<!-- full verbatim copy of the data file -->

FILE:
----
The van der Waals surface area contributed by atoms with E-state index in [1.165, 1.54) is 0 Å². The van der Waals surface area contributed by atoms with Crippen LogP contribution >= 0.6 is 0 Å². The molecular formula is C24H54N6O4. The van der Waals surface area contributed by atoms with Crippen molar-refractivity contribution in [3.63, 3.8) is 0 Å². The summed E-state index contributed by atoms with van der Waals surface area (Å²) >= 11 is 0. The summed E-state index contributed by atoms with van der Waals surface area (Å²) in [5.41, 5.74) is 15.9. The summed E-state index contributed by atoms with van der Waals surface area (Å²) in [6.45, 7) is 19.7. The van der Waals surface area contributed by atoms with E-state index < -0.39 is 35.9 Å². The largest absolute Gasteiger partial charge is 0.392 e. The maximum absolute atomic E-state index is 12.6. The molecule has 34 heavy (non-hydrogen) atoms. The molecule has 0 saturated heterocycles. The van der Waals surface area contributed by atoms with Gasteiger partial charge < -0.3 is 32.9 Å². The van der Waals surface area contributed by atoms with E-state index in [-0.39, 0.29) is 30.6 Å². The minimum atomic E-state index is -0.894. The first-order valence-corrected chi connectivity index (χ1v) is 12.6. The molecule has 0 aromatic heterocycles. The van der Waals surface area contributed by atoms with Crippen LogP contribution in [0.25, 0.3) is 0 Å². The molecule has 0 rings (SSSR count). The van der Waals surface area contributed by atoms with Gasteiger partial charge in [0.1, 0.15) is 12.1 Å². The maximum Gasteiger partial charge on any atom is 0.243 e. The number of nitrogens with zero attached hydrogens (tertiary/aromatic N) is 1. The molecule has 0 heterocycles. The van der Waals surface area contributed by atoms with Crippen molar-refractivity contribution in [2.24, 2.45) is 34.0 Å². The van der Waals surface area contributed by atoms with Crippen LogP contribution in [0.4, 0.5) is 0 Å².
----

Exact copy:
The van der Waals surface area contributed by atoms with E-state index in [1.165, 1.54) is 0 Å². The van der Waals surface area contributed by atoms with Crippen LogP contribution >= 0.6 is 0 Å². The molecular formula is C24H54N6O4. The van der Waals surface area contributed by atoms with Crippen molar-refractivity contribution in [3.63, 3.8) is 0 Å². The summed E-state index contributed by atoms with van der Waals surface area (Å²) >= 11 is 0. The summed E-state index contributed by atoms with van der Waals surface area (Å²) in [5.41, 5.74) is 15.9. The summed E-state index contributed by atoms with van der Waals surface area (Å²) in [6.45, 7) is 19.7. The van der Waals surface area contributed by atoms with E-state index < -0.39 is 35.9 Å². The largest absolute Gasteiger partial charge is 0.392 e. The maximum absolute atomic E-state index is 12.6. The molecule has 34 heavy (non-hydrogen) atoms. The molecule has 0 saturated heterocycles. The van der Waals surface area contributed by atoms with Gasteiger partial charge < -0.3 is 32.9 Å². The van der Waals surface area contributed by atoms with E-state index in [-0.39, 0.29) is 30.6 Å². The minimum atomic E-state index is -0.894. The first-order valence-corrected chi connectivity index (χ1v) is 12.6. The molecule has 0 aromatic heterocycles. The van der Waals surface area contributed by atoms with Crippen LogP contribution in [0.25, 0.3) is 0 Å². The molecule has 0 rings (SSSR count). The van der Waals surface area contributed by atoms with Gasteiger partial charge in [0.1, 0.15) is 12.1 Å². The maximum Gasteiger partial charge on any atom is 0.243 e. The number of nitrogens with zero attached hydrogens (tertiary/aromatic N) is 1. The molecule has 0 heterocycles. The van der Waals surface area contributed by atoms with Crippen molar-refractivity contribution in [2.24, 2.45) is 34.0 Å². The van der Waals surface area contributed by atoms with Crippen LogP contribution in [0.4, 0.5) is 0 Å².